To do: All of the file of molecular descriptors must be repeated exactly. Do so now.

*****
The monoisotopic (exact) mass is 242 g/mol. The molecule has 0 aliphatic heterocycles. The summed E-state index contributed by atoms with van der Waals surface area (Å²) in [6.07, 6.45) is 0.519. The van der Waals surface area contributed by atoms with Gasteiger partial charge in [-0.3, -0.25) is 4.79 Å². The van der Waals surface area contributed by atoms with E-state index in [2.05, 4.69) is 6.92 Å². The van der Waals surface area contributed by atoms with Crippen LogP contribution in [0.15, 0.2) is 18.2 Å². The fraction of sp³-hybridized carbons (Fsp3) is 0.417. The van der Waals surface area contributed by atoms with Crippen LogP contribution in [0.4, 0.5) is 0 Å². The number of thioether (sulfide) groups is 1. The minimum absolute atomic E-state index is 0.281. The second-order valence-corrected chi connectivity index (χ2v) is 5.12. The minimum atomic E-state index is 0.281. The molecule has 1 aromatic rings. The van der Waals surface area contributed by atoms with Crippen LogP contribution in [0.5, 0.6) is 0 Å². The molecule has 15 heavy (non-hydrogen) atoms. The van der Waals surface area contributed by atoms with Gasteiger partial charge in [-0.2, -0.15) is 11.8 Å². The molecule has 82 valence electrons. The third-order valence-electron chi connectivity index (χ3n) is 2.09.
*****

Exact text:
The monoisotopic (exact) mass is 242 g/mol. The molecule has 0 aliphatic heterocycles. The summed E-state index contributed by atoms with van der Waals surface area (Å²) in [6.07, 6.45) is 0.519. The van der Waals surface area contributed by atoms with Gasteiger partial charge in [-0.3, -0.25) is 4.79 Å². The van der Waals surface area contributed by atoms with E-state index in [2.05, 4.69) is 6.92 Å². The van der Waals surface area contributed by atoms with Crippen LogP contribution in [0.15, 0.2) is 18.2 Å². The fraction of sp³-hybridized carbons (Fsp3) is 0.417. The van der Waals surface area contributed by atoms with Crippen LogP contribution in [0.4, 0.5) is 0 Å². The number of thioether (sulfide) groups is 1. The minimum absolute atomic E-state index is 0.281. The second-order valence-corrected chi connectivity index (χ2v) is 5.12. The minimum atomic E-state index is 0.281. The molecule has 1 aromatic rings. The van der Waals surface area contributed by atoms with Crippen LogP contribution in [0.5, 0.6) is 0 Å². The molecule has 15 heavy (non-hydrogen) atoms. The van der Waals surface area contributed by atoms with Gasteiger partial charge in [-0.2, -0.15) is 11.8 Å². The molecule has 82 valence electrons. The third-order valence-electron chi connectivity index (χ3n) is 2.09.